Lilium philadelphicum L.
Wood lily, prairie lily
Wood lily is a North American native plant, once widespread, now declining due to habitat loss and increasing white-tailed deer, who savor it. They prefer moist, well-drained sandy or loamy soils, and full sun or partial shade.
Plants: Plants are 20-47" (50-120 cm) tall × 9-12" (22-30 cm) wide. They have waxy green stems. Bulbs are ⅝-1" (1.6-2.9 cm) × ¾-1¾" (2.2-4.7 cm).
Leaves: Elliptical, 1-4" (2.9-10 cm) long × ½-1" (1.3-2.5 cm) wide, with pointed tips. They are alternate, smooth-edged and hairless, arranged in a whorl of 3-11 leaves near the top.
Flowers: Stunningly beautiful flowers are bright orange, sometimes pink to red or yellow. Flower petals are 1¾-3" (4.5-7.7 cm) long. One to three, or rarely up to five flowers top each stem. Flowers are spotted with dark maroon-colored spots, and do not have an odor. They are trumpet-shaped, and upward-facing. Each flower has three petals and three nearly identical sepals, so it appears to have six petals. Flowers appear from late April to early June.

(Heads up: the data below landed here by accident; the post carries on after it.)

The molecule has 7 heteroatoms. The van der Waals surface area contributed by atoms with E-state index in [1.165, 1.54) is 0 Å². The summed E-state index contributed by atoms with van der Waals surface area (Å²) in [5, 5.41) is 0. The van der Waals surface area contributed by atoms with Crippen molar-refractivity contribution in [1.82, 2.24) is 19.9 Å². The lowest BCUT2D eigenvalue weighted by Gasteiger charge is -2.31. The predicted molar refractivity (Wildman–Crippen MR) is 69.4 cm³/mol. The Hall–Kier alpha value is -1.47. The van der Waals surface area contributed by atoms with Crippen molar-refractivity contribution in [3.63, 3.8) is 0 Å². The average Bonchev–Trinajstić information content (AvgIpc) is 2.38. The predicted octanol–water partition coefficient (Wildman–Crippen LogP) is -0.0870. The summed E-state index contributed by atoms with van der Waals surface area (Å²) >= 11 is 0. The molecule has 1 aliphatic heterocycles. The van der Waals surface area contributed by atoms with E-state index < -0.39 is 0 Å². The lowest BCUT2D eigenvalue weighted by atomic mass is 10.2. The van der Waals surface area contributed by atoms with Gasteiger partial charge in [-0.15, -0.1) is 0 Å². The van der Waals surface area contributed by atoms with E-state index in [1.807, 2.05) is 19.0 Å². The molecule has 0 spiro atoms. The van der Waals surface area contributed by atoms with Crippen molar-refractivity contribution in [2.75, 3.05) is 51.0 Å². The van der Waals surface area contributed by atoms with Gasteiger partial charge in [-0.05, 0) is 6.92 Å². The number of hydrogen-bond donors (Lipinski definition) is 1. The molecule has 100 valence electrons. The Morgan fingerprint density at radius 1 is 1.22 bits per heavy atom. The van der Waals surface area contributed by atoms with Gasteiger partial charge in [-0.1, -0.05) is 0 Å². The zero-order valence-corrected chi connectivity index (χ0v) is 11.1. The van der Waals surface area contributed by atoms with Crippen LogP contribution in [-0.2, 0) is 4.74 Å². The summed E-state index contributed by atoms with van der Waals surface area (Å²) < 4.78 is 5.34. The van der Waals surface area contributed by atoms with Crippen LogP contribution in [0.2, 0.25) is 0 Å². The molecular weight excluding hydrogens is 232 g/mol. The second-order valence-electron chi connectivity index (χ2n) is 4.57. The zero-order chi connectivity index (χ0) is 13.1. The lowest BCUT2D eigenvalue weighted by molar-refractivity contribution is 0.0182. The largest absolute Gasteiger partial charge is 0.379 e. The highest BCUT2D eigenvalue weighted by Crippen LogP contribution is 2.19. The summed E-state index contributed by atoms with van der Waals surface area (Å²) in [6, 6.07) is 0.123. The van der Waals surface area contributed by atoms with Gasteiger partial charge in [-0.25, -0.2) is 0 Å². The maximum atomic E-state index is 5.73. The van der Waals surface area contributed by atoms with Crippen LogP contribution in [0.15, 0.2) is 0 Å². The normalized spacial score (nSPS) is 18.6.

Fruits: Erect capsules are ¾-3" (2-8 cm) long and ⅜-⅝" (1-1.8 cm) wide.
Edibility: Not edible. Toxic to cats.
Lilium philadelphicum on georgiabiodiversity.org
Lilium philadelphicum on gobotany.nativeplanttrust.org
Lilium philadelphicum at Minnesota Wildflowers
Lilium philadelphicum on beta.floranorthamerica.org
Lilium philadelphicum description by Thomas H. Kent, last updated 25 Aug 2021.